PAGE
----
In my earlier post, The Most Unquintessential Leader in My Experience, I reviewed in summary form, the characteristics that made this person the antithesis of a quintessential leader. In today’s post, I will review the characteristics of the most quintessential leader I’ve had in my career. Much of what he taught me by example went over my head at the time – I encountered him on my second fulltime job out of college – but as time has passed, I find myself reflecting more and more on the invaluable lessons of quintessential leadership that he used and modeled for me and have tried to incorporate those in my own quintessential leadership.

Unlike the last post in which the unquintessential leader was nameless, I will name this person. He was Wayne Grovenburg. He died in a motorcycle accident in Oklahoma in 2000, so I’ve never gotten a chance to thank him personally for his great example, so this is my overdue tribute to his legacy as a quintessential leader.

I was hired by Wayne and another technical manager as a technical writer for a little – but growing – software company that had spun off from a larger long-established electrical components distribution company. The software had been developed in-house to handle the unique business cycle of a distribution company, but the executives of the existing company saw the potential of the need for this product by other distribution companies.

About half the employees were legacy employees with the parent company and about half had been hired when the new company started up. The person who had been writing the user documentation for the software was a legacy employee who was old compared to most of the other employees and had a quasi-marketing background. She wrote most of the marketing literature for the company and was involved in doing trade shows early on, but was phased out as the company looked for a more professional image.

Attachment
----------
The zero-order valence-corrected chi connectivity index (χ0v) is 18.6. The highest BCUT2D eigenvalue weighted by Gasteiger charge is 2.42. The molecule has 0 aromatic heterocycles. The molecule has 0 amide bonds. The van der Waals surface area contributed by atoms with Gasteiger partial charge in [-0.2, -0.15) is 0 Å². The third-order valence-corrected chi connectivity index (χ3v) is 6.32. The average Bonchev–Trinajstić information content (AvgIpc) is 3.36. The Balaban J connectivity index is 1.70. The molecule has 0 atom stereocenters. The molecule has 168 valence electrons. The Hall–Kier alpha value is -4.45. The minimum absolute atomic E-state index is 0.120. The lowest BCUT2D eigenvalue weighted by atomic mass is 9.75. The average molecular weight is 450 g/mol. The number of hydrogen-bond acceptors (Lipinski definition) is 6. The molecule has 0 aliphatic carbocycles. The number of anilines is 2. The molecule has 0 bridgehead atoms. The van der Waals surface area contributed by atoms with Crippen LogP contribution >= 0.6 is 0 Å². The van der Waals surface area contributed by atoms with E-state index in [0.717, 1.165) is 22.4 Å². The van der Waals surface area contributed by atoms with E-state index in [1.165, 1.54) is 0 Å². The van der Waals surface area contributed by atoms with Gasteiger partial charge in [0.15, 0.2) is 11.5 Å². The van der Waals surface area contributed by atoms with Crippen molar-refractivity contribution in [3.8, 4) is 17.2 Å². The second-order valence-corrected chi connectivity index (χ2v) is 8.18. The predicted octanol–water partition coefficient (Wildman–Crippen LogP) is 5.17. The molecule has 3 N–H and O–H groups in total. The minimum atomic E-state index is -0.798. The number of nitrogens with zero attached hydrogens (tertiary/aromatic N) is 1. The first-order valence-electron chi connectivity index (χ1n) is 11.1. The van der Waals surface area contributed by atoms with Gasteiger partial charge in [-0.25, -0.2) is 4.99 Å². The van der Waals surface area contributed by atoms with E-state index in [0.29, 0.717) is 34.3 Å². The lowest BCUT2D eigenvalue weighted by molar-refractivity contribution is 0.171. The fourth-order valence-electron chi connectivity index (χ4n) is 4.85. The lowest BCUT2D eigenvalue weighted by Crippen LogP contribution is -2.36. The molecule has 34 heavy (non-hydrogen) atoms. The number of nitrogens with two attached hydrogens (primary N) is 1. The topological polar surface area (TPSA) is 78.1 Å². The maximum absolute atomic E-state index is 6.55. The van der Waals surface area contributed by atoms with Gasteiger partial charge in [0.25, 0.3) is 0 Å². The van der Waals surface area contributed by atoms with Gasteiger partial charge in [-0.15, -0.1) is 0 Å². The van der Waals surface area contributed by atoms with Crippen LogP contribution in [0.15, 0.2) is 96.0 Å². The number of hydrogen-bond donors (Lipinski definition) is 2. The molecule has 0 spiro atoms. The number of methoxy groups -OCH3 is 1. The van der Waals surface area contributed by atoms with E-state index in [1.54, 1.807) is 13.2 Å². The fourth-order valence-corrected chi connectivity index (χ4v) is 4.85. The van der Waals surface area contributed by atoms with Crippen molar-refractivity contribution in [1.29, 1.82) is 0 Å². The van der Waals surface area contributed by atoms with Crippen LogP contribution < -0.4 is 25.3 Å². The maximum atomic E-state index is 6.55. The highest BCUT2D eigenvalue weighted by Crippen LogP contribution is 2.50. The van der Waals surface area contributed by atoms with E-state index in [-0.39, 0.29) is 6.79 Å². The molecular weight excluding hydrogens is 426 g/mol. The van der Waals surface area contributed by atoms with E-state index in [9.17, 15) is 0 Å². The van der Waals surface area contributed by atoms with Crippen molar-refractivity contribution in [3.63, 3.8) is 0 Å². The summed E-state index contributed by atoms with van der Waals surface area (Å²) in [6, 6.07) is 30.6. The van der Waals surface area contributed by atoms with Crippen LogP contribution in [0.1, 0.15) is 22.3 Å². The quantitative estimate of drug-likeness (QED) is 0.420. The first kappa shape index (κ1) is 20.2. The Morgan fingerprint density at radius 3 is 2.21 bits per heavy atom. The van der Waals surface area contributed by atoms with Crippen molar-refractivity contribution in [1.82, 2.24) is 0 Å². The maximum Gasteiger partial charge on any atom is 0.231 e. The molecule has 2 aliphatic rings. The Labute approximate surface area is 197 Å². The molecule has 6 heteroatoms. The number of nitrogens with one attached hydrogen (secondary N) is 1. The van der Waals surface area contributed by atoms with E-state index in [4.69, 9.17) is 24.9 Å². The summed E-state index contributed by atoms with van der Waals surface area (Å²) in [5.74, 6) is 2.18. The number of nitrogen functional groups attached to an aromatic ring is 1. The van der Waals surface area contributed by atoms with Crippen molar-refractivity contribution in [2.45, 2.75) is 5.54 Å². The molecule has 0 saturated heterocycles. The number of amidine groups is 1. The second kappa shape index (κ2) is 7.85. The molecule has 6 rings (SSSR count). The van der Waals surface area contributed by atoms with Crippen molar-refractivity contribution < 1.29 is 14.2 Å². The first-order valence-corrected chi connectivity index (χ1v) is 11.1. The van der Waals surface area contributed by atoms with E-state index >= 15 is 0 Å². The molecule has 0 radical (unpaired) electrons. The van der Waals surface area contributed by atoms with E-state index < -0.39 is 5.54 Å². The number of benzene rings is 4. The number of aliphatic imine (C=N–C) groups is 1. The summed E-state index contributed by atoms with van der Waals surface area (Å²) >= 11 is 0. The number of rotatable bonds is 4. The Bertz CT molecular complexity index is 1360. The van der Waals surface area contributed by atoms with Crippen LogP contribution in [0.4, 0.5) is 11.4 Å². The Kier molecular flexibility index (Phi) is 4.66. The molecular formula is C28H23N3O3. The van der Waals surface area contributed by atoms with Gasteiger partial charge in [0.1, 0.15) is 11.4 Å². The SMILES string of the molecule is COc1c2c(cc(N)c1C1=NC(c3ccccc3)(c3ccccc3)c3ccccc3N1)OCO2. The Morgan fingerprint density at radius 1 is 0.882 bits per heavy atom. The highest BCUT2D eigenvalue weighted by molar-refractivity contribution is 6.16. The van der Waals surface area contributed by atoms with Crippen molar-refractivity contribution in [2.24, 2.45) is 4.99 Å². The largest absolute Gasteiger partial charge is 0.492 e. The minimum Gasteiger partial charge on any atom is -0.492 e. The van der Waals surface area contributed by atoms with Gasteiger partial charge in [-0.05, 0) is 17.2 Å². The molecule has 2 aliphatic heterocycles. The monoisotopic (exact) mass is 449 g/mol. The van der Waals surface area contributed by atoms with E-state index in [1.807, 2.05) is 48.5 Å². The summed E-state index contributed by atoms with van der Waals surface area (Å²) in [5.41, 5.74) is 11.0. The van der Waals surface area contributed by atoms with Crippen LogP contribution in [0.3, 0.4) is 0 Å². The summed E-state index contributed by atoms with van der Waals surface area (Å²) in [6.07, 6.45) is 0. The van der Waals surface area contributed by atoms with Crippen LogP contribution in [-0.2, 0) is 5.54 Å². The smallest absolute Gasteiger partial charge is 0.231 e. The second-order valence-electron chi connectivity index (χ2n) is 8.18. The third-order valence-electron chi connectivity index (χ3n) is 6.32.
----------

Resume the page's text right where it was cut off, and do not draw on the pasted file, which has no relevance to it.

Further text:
The quasi-marketing person was my supervisor, but I reported ultimately to Wayne. The age difference between the quasi-marketing person and me was at least 30 years, so that alone set up the scenario for inevitable clashes. We were also both very intransigent when we believed we were right, so this added to the inevitability of butting heads. A lot. I was very young, very brash, and very confident in my knowledge and abilities. She was an aging employee who was, in the end, trying to keep a paycheck until she could retire and pursue her real interests, which were nebulous and ethereal. Her real interests were reflected in her writing style which didn’t sit well with my logical, down-to-earth, let’s-get-it done mentality. Another potential for conflict. She had no knowledge about technical writing; I had helped one of my college professors write a technical writing textbook while I was finishing up college, and I’d had about a year’s worth of experience working with real technical writers at a large software/hardware company, so I knew what I was doing.

Another technical writer was hired at the same time I was. She was a good bit older than me as well, but she had military technical writing experience, so we were okay together professionally.

My first day at work quasi-marketing person handed me one of the user manuals she had written and asked me to edit it. It was bad. I read the first of what we later covertly called “the Tony stories” and it was neither technical nor instructive. In fact, it was insulting from the perspective of the user because it basically explained the process of his or her job to them instead of showing how to use the software to do a job he or she already knew inside and out.

I grabbed one of the red pens I had gotten from the administrative assistants up front and got to work. When I handed the manual back to quasi-marketing person two hours later, she opened it up and immediately burst into tears seeing that most of the pages were bleeding with red ink. I had not expected an emotional response, but before I could even address that, she had run off to find Wayne.

Before she found him, though, she had tried to trash me, in hysterical tears by then, to almost everyone else in the company. Ironically, her first stop had been at the administrative assistants’ area. When I had met them all that morning, I made a point of noting their surroundings to see what was important to them, and had engaged in a little getting-to-know you conversation with each of them based on what I saw in their work areas. I knew, intuitively, that this group of people could make my time at this company pleasant or hell, and since I genuinely liked them, based on my brief interactions with them, I decided it was going to be as pleasant as I could make it.

Quasi-marketing person was also a bit of an elitist, so she talked down to the administrative assistants and also spent a good bit of time berating them. The only time she talked to them was when she had to, and there was no love lost between them and her (I got all of this in my introductions to them that morning). They, though, were the eyes and ears of the executives in the company, so I have no doubt the executives knew what quasi-marketing person was up to. Other than the president of the company, none of the rest of them had much use for her.